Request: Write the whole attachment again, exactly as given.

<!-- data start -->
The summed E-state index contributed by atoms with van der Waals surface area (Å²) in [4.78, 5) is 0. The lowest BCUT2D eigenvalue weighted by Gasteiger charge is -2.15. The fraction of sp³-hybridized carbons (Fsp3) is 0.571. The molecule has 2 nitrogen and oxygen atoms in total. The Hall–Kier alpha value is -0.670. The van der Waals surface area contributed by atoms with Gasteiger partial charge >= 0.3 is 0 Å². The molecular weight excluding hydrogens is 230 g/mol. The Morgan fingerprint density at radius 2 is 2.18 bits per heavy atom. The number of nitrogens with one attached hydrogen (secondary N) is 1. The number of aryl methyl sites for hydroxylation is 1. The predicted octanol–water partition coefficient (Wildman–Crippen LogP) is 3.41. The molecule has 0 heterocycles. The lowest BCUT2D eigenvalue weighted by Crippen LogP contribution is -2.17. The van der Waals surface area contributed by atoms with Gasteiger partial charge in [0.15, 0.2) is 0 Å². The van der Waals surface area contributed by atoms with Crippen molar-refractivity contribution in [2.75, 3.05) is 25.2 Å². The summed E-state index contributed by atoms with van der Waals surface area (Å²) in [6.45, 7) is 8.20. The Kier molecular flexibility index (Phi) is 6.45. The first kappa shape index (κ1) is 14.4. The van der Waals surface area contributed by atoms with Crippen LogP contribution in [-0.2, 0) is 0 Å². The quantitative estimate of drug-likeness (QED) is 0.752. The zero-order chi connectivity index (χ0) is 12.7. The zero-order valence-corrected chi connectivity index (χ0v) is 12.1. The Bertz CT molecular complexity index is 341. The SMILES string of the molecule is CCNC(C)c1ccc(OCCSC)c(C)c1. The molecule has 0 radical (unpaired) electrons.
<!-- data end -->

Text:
The summed E-state index contributed by atoms with van der Waals surface area (Å²) in [4.78, 5) is 0. The lowest BCUT2D eigenvalue weighted by Gasteiger charge is -2.15. The fraction of sp³-hybridized carbons (Fsp3) is 0.571. The molecule has 2 nitrogen and oxygen atoms in total. The Hall–Kier alpha value is -0.670. The van der Waals surface area contributed by atoms with Gasteiger partial charge >= 0.3 is 0 Å². The molecular weight excluding hydrogens is 230 g/mol. The Morgan fingerprint density at radius 2 is 2.18 bits per heavy atom. The number of nitrogens with one attached hydrogen (secondary N) is 1. The number of aryl methyl sites for hydroxylation is 1. The predicted octanol–water partition coefficient (Wildman–Crippen LogP) is 3.41. The molecule has 0 heterocycles. The lowest BCUT2D eigenvalue weighted by Crippen LogP contribution is -2.17. The van der Waals surface area contributed by atoms with Gasteiger partial charge in [0.15, 0.2) is 0 Å². The van der Waals surface area contributed by atoms with Crippen molar-refractivity contribution in [2.75, 3.05) is 25.2 Å². The summed E-state index contributed by atoms with van der Waals surface area (Å²) in [6.45, 7) is 8.20. The Kier molecular flexibility index (Phi) is 6.45. The first kappa shape index (κ1) is 14.4. The van der Waals surface area contributed by atoms with Crippen LogP contribution in [-0.2, 0) is 0 Å². The quantitative estimate of drug-likeness (QED) is 0.752. The zero-order chi connectivity index (χ0) is 12.7. The zero-order valence-corrected chi connectivity index (χ0v) is 12.1. The Bertz CT molecular complexity index is 341. The SMILES string of the molecule is CCNC(C)c1ccc(OCCSC)c(C)c1. The molecule has 0 radical (unpaired) electrons.